Segment 1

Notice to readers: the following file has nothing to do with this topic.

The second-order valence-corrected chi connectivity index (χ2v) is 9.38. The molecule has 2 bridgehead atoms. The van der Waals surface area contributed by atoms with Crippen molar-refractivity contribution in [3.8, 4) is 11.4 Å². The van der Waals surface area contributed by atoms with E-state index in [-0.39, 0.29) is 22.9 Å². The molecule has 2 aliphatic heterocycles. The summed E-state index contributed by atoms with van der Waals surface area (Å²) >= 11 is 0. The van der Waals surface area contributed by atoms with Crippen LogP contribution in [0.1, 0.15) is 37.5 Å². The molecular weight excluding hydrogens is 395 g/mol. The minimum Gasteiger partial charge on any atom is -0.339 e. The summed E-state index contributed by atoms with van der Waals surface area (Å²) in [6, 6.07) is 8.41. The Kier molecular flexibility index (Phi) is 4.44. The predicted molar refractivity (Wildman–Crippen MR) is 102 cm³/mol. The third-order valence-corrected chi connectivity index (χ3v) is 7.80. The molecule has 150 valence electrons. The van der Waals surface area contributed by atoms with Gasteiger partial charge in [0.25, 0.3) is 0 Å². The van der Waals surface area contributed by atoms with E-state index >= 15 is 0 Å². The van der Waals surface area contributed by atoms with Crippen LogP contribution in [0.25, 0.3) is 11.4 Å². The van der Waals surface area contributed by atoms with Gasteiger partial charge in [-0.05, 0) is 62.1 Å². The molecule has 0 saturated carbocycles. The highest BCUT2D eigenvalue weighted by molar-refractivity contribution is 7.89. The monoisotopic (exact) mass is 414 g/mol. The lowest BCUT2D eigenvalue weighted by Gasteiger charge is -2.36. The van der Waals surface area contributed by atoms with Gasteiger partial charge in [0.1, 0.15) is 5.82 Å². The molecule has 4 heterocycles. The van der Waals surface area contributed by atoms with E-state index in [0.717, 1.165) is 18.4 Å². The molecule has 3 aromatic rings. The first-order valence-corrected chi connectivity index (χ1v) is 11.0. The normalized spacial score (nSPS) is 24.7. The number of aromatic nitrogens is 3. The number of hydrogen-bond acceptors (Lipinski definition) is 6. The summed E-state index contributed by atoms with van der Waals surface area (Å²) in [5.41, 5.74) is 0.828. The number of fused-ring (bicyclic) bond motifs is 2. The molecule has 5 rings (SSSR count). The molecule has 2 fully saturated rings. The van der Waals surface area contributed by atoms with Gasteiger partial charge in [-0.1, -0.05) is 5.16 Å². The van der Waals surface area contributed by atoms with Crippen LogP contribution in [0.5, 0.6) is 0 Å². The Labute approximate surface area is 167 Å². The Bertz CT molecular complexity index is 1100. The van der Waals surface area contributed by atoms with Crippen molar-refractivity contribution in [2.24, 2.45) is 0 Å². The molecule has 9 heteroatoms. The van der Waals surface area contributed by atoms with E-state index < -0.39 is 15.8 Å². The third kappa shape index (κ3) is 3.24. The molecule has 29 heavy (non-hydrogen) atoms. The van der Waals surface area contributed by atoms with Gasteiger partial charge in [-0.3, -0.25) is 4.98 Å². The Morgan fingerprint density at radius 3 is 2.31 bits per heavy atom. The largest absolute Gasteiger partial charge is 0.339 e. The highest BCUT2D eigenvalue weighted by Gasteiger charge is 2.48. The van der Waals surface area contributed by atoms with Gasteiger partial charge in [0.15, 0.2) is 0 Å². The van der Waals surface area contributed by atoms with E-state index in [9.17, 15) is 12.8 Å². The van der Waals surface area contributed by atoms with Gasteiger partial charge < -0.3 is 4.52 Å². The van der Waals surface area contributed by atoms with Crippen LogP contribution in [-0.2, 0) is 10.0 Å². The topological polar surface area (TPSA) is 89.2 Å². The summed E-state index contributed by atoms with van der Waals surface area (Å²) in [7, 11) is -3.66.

Norman Ikari was born in Seattle, Washington on 17 February 1919. His parents were Japanese immigrants. Life was not unusual growing up. Ikari was in a mixed neighborhood. When Ikari was ten years old, his family moved to southern California. The family settled down in a nice small town by the name of Montebello, which is just east of Los Angeles. That is where, as a ten year old, Ikari encountered his first example of out and out discrimination. His older brothers had found a rental house on the edge of Montebello Park. On that moving date his family loaded onto a truck with all of their belongings. They pulled up to the house and the landlord came out in tears and explained to them that the neighbors did not want a Japanese family living in their neighborhood. That was the first time Ikari ever saw his mother cry. It was a shock to the family. Eventually his brothers found another house. Ikari finished Montebello High School in 1936. By the time Ikari was a junior or senior in high school he realized that the world was very unsettled. Ikari was particularly interested with what was happening with Japan. He realized the Japanese military had expanded way beyond its borders. Island after island in the Pacific was being taken over. It seemed as if the Japanese were heading for Australia all under the guise of their self proclaimed Greater East Asia Co Prosperity Sphere. In other words that meant aggression. It was his ancestral country. They were aggressors. Ikari was well aware of the world situation by the time Pearl Harbor occurred. When Ikari graduated from high school he went to work at fruit and vegetable stands. It was almost next to impossible for a Japanese kid to find a job. Ikari worked in vegetable markets for three years. In the meantime he had gotten acquainted with the chick sexing profession. It was a technique that involved figuring out whether or not baby chickens were male or female. It has enormous economic implications for a farmer. If a farmer buys 100 baby chicks from a hatchery and half become roosters he loses money. If he knows which ones are the egg laying hens it would help him out big time. One of Ikari’s peers learned how to sex chickens in Japan and came back and set up a school to teach people how to do it. Ikari learned how to do it and he would go out to the hatcheries and sex their chickens. Ikari worked in the northwestern part of Ohio at this time. In the late 1930s and early 1940s, practically half of the United States had probably never seen a Japanese person. They performed a relatively valuable service and they were making money. By the time 1940 and 1941 arrived, that put an end to that.


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